In skill training, skills are not completely developed until they can be used in games, and one way to help an athlete use the skill correctly in competition is to use them in games for specific outcomes. These types of games are played for a specific purpose, or to achieve a specific outcome. When connected to skill training, these games focus on developing the athlete’s decision-making around the skill and how the skill is applied tactically. These games can be modified, small-sided, or normal games. it is the addition of a specific outcome that makes these games skill focused.
Games for specific outcomes – decision-making
Once the basis of a skill is learnt, it is important to apply the skill in game scenarios and to allow the athlete to use the skill in the game. Often small-sided and modified games allow the coach to focus on a specific outcome, such as deciding which type of pass should be used, and responding to the pressure added by an opponent. These games often have built in reflection, where the coach provides feedback, or asks athletes questions about their decision-making in the given situation.
Decision making games can focus on any number of skills, and often seek to provide a range of scenarios where a decision regarding a skill must be made. An example of this is 3-on-2 games where the attacking 3 need to decide when the best time is to shot, as opposed to passing, and the defenders need to decide when to commit to the man with the ball and where to position themselves to make the decision-making process most difficult for the attackers. This then improves the decision making during the game.
Games for specific outcomes – tactical awareness
Games that focus on tactical awareness in relation to skills focus on the use of skills in specific actions seeking to achieve a specific goal. These types of games often include the rehearsal of set plays and the use of skills in them. In team sports, the skill focus is often on passing and the combination, direction and pass type used. As the athlete becomes aware of the tactics being used, and their place in it, the tactics can begin to be modified as the opposition change defensively to once again develop decision-making in relation to the skills.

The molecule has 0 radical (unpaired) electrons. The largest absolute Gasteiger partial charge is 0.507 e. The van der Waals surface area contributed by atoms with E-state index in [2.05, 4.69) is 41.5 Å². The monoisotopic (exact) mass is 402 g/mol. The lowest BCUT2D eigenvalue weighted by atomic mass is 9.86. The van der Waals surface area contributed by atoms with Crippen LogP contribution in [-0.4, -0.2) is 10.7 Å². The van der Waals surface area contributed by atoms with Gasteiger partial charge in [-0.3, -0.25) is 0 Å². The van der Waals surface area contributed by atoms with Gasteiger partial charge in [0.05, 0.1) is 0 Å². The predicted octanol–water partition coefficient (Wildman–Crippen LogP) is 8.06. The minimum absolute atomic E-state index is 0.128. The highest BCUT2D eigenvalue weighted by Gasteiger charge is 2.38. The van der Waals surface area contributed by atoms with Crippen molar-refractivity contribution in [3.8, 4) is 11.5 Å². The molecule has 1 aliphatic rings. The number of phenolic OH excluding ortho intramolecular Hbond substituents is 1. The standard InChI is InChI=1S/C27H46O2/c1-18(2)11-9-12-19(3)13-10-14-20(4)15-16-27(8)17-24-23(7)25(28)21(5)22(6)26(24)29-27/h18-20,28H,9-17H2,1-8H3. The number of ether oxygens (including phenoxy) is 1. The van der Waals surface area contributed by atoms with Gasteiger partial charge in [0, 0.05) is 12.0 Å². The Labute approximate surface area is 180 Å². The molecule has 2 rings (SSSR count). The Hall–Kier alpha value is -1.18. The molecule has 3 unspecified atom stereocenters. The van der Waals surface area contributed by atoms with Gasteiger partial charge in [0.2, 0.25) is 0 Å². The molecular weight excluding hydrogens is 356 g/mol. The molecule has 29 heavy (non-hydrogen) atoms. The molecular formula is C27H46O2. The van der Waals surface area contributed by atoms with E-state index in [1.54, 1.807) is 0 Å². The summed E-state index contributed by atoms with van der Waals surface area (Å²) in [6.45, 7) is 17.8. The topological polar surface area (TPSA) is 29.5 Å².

Examples of these types of games may be the repeated rehearsal of corners in football where the skills of crossing, creating space, defending, shooting etc are combined to create a specific tactic in order to score a goal. Another example, might be the set play from a throw in during basketball or netball, that creates space and gets the ball to the person who has been chosen to take the shot at the correct time, increasing the chances of scoring.
A larger tactical-awareness game, might be a full trial game or practice match where a team tries different athletes in different positions, or different formations in order determine which will work best for the team in competition. Other games for specific outcomes may focus on combinations, such as the serve volley and its correct execution before a competitive match.